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TODAY   |  October 06, 2011

Steve Jobs: Remembering a visionary

NBC’s George Lewis looks at the life and legacy of Apple’s Steve Jobs, the tech visionary and business titan who passed away Wednesday at 56.

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This content comes from a Full-Text Transcript of the program.

MATT LAUER, co-host: And I'm Matt Lauer . Because Steve Jobs was a guy who touched our lives in so many ways, reaction to his death has been pouring in from all around the world . Overnight a makeshift memorial is now in place outside of Apple 's headquarters -- that's in Cupertino , California -- following the sad death of that company's founder and visionary Steve Jobs . If you look this morning at -- simply at the apple .com on my iPad here, you will see a simple tribute to Jobs , a black-and-white photo with the dates that he was born and he died.

CURRY: Because it's hard to overstate the impact that he had on all of our lives. I mean, he never graduated from college ...

LAUER: Right.

CURRY: ...and yet who doesn't have at least an iPod or an iPad or an iPhone or a personal computer ?

LAUER: You know, I think -- obviously, this did not come as a shock to people, because we had watched his health deteriorate over the years...

CURRY: Hm.

LAUER: ...since he was diagnosed with pancreatic cancer . He appeared very frail in recent months. But still, when it finally happens, you stop and you really take notice.

CURRY: No question, you know. He also -- in a commencement address to Stanford University in 2005 , he had something really pretty wonderful he -- to say. He said, "Remembering that you're going to die is the best way I know to avoid the trap of thinking you have something to lose." And he added, "Your time is limited, so don't waste it living someone else's life."

LAUER: Yeah, as I mentioned, tributes immediately poured in as the news of his death spread. President Obama released a statement saying in part, "There may be no greater tribute to Steve 's success than the fact that much of the world learned of his passing on a device that he invented."

CURRY: Yeah. And Bill Gates , Jobs ' one-time rival and co-founder of

Microsoft, had this to say: "The world rarely sees someone who has had the profound impact Steve has had, the effects of which will be felt for many generations to come." And then there's this from Facebook founder Mark Zuckerberg , who said, "Thanks for showing that what you build can change the world."

MATT LAUER, co-host: Let us get right to NBC 's George Lewis . He's at Apple 's headquarters in Cupertino , California . George , good morning to you.

GEORGE LEWIS reporting: Good morning, Matt. This is a very sad day for Apple 's 47,000 employees worldwide. They're mourning Steve Jobs , a man who dropped out of college and had no formal schooling in computer engineering but figured out a way to make tech sexy and transformed Apple into the world's most valuable company. He was a college dropout who co-founded Apple Computer in 1976 and within a few years became fabulously wealthy.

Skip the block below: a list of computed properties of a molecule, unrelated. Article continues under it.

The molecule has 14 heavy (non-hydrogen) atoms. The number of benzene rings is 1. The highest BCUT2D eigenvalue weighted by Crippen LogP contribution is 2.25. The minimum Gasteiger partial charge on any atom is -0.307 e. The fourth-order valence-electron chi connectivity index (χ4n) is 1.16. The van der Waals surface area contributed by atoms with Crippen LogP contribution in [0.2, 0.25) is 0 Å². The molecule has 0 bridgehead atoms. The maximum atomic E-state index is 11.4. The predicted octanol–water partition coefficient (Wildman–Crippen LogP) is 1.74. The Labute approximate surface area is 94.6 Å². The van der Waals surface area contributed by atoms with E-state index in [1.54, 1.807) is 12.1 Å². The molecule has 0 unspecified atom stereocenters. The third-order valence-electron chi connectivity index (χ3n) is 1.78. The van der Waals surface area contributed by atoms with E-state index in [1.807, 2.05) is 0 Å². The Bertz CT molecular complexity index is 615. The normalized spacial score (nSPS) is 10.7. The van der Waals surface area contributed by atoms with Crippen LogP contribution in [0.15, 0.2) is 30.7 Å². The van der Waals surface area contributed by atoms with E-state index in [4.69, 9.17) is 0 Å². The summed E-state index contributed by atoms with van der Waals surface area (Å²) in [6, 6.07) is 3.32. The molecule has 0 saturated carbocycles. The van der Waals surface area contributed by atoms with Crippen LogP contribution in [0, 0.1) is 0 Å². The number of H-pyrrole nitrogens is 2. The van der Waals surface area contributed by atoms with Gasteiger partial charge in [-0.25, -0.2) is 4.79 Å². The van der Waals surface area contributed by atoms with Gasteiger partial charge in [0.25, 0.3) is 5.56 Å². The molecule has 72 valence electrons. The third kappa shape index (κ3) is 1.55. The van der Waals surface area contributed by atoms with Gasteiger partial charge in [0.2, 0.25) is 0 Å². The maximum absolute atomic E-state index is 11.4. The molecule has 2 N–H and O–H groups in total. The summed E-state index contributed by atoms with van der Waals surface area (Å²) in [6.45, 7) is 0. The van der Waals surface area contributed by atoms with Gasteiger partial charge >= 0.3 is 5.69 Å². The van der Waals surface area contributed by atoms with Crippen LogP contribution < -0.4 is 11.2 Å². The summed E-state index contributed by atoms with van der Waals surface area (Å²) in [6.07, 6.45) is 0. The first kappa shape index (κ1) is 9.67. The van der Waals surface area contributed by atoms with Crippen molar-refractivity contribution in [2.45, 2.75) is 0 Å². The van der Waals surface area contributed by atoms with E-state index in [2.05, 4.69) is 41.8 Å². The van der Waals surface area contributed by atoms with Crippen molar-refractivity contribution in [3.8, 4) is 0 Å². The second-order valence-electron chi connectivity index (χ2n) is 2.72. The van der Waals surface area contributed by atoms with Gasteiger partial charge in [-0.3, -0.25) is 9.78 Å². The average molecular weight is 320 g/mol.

Mr. DAN LYONS (Newsweek): He's kind of a regular guy who started in his garage with this idea, with a friend, and built this thing into this multibillion-dollar business.

LEWIS: His secret, wow the consumers with cool designs and ease of use.

Mr. STEVE JOBS: When it comes to consumer computer users , the computer industry hasn't done a really good job of trying to understand them and understand their desires and their needs.

LEWIS: So in 1984 he introduced the Macintosh , calling it "insanely great." There was a famous Super Bowl ad for the Mac , running only once on TV but seen millions of times on YouTube .

LEWIS: Apple didn't always prevail. Faced with tough competition, the company struggled, trying to gain a share of the personal computer market. And Steve Jobs had an abrasive personality that contributed to his ouster from Apple in 1985 .

Mr. LYONS: There's a -- the brilliant, genius, visionary side of him that burned very, very bright, and there was this terrible dark side to him, too.

LEWIS: He went into the movie business, acquiring Pixar Studios in 1986 , making a string of hit computer-animated films starting with " Toy Story ."

LEWIS: Then, after an 11-year absence, he was brought back to Apple , where his creativity revitalized the company. The iPod changed the way people listened to their music.

Mr. JOBS: Today Apple is going to reinvent the phone.

LEWIS: And across the country, there were long lines for the first iPhones in 2007 . Then three years later, they lined up for the iPad , changing the way people consume media.

Mr. JOBS: Most of the great ideas, when you see them, you go, 'Of course!'

LEWIS: But while he was brimming with great ideas, Steve Jobs was battling declining health. He was operated on for pancreatic cancer in 2004 . A year later he spoke about that in a commencement address at Stanford University .

Mr. JOBS: This was the closest I've been to facing death and I hope it's the closest I get for a few more decades. And yet death is the destination we all share.

LEWIS: Then in 2009 he underwent a liver transplant.

Mr. JOBS: I now have the liver of a mid-20s person who died in a car crash and was generous enough to donate their organs.

LEWIS: On August 24th of this year, Jobs stepped down as Apple's CEO . Six years earlier he had this bit of advice for the Stanford grads.

Mr. JOBS: Have the courage to follow your heart and intuition. They somehow already know what you truly want to become.

LEWIS: He was a man who followed his heart and intuition to become one of Silicon Valley 's great visionaries. Steve Jobs leaves behind a wife and four children. And a statement from the Jobs family says Steve died peacefully, surrounded by people he loved. Ann :